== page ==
INTERIOR DESIGN: Music for the Bionic Ear is all about making new music, specifically designed for cochlear implant recipients.
Why are we doing this?
Although cochlear implants restore the ability to understand speech amazingly well, some CI users often complain that music sounds muddled or confused, and many often switch off their implants, or else try to avoid social situations where music will be present. In today’s society, where music is everywhere, this can lead to people feeling isolated or rejected. The aim of this project is to come up with a series of specifically made, new musical works, that will be able to be enjoyed by CI users, as well as their friends and families. If hearing-impaired and normal-hearing listeners can discuss the gig together afterwards, without the CI users feeling like they’ve missed out, or heard things “wrong” – it will be a success!
How does this project work?
The idea is very simple – we’re getting together with a group of six composers, and telling them what the problems are, and giving them detailed information about how cochlear implants work. The six composers are:
Robin Fox has recently been awarded funding through ANAT (the Australian Network for Art and Technology), to spend 3 months in a residency at the Bionic Ear Institute. During this residency he’ll learn in detail about how the normally-functioning auditory system works (all the way from the ear drum to the brain), and the causes and mechanisms of hearing loss. He’ll also learn how hearing loss affects the perception of music, and quite a lot of details about how cochlear implants work – exactly how the signal-processing parts of the sound-processor work, and how the electrodes help create auditory sensation.
The composers will then use this knowledge as a kind of structure or scaffold to guide their compositions. One of the problems with CI users listening to existing music is that it’s often quite restrictive in terms of using the normal Western 12-note scale, and there are a lot of written and unwritten rules about all aspects of music – from rules of composition right through to accepted methods of playing instruments. The rules are actually based on various rules from physics and acoustics – for example, a consonant chord is a happy-sounding chord, and is produced by playing a series of notes whose harmonics (or overtones) all align and reinforce each other. A dissonant chord has at least one note with harmonics that don’t fit that pattern, and can sound grating or uncomfortable.
All these perceptions of consonance and dissonance rely on the normal functioning of parts of the inner ear, and don’t necessarily work for someone using a CI. Many of the rules don’t really make sense, or aren’t useful for composing music for someone using a cochlear implant. The NEW rules that we’ll develop as part of Robin’s residency will be based on how implants work, rather than solely on the normally-functioning auditory system.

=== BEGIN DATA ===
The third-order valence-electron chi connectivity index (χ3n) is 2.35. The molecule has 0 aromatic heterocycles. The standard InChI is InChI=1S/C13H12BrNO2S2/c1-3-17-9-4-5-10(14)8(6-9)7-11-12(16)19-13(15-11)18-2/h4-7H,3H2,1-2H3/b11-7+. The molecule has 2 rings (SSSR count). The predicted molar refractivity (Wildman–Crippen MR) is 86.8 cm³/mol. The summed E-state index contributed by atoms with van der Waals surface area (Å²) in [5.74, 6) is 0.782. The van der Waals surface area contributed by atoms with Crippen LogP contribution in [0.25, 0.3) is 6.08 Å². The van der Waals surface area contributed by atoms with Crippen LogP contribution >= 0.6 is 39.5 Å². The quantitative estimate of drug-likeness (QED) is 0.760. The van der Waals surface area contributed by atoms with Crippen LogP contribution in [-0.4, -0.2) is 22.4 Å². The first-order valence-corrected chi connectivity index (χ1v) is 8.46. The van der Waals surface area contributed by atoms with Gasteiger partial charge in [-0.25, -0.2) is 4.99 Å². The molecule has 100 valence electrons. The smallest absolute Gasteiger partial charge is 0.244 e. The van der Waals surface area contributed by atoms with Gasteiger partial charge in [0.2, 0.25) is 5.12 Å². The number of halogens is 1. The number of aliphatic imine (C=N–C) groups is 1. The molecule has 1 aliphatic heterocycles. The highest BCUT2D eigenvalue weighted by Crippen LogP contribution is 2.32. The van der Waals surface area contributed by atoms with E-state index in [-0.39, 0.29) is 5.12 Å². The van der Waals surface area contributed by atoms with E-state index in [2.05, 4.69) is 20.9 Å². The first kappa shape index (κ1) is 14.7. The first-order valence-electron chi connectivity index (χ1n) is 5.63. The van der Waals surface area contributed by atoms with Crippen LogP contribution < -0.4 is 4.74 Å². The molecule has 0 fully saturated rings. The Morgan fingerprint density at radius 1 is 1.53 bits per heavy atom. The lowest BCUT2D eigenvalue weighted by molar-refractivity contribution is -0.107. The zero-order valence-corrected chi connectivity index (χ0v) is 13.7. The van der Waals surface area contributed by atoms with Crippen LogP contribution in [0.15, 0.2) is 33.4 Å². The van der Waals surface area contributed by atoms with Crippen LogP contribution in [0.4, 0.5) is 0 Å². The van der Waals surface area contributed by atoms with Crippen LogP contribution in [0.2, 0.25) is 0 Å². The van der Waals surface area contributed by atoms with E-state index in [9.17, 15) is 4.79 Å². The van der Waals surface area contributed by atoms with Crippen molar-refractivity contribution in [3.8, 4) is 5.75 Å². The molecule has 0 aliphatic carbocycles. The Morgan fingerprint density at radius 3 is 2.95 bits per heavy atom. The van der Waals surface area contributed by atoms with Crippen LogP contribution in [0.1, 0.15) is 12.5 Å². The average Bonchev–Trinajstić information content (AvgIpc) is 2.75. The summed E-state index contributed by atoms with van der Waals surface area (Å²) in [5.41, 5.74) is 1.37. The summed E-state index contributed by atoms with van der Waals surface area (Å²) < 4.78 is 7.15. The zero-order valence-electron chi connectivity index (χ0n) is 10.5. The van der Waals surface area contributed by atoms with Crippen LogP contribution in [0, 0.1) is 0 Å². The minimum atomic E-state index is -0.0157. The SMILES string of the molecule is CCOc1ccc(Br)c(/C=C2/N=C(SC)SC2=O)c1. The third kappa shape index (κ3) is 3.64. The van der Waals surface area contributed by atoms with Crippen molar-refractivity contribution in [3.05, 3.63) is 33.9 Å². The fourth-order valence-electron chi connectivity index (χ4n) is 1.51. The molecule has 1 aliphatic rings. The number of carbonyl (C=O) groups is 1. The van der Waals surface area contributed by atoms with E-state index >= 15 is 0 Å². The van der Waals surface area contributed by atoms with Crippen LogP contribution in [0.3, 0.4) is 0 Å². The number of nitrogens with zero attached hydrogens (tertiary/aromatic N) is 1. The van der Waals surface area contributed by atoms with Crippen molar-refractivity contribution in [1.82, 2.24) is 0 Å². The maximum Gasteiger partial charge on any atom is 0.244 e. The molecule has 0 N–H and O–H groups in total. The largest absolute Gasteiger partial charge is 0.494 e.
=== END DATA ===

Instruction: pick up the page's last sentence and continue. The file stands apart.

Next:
When/where is the concert?
There are two shows, both on Sunday the 13th of Feb – at 5:30 and at 8:00 PM. There is also a lecture, free for ticket-holders of either event, to be held in-between the two concerts, at 7:00 PM in the same venue.
Tickets are $25/$15 concession, and are available from the Arts Centre on 1300 182 183 or from their web site:
Media so far:
Read about the project here:
Listen to radio interviews
On JJJ, with pictures! http://www.abc.net.au/triplej/hack/stories/s2953719.htm
A long interview with Robin on New Music Up Late with Julian Day: http://www.abc.net.au/classic/australianmusic/stories/s3077358.htm
Watch us on TV!
How can I get involved?
If you are a cochlear implant user who’s interested in music, and you have some time to help us road-test some of this new musical material, we’d love to hear from you! email firstname.lastname@example.org or fill out THIS FORM, and we’ll get back to soon. Updates about this project, along with all our other projects, will appear on the main blog page.
Who funded all this amazing work?
We’re really grateful to all the organisations that have funded this project.
) The Music Board of the The Australia Council for the Arts partly funded the commissioning of the six new works
2) Arts Victoria partly funded the production of the concert
3) The Australian Network for Art and Technology funded Robins Synapse Residency at the BEI
4) The Cochlear Foundation partly funded the commissioning of the works.
5) Arts Access, who helped us with securing the venue and promotion.
6) And last but definitely not least, the Bionic Ear Institute, where I work!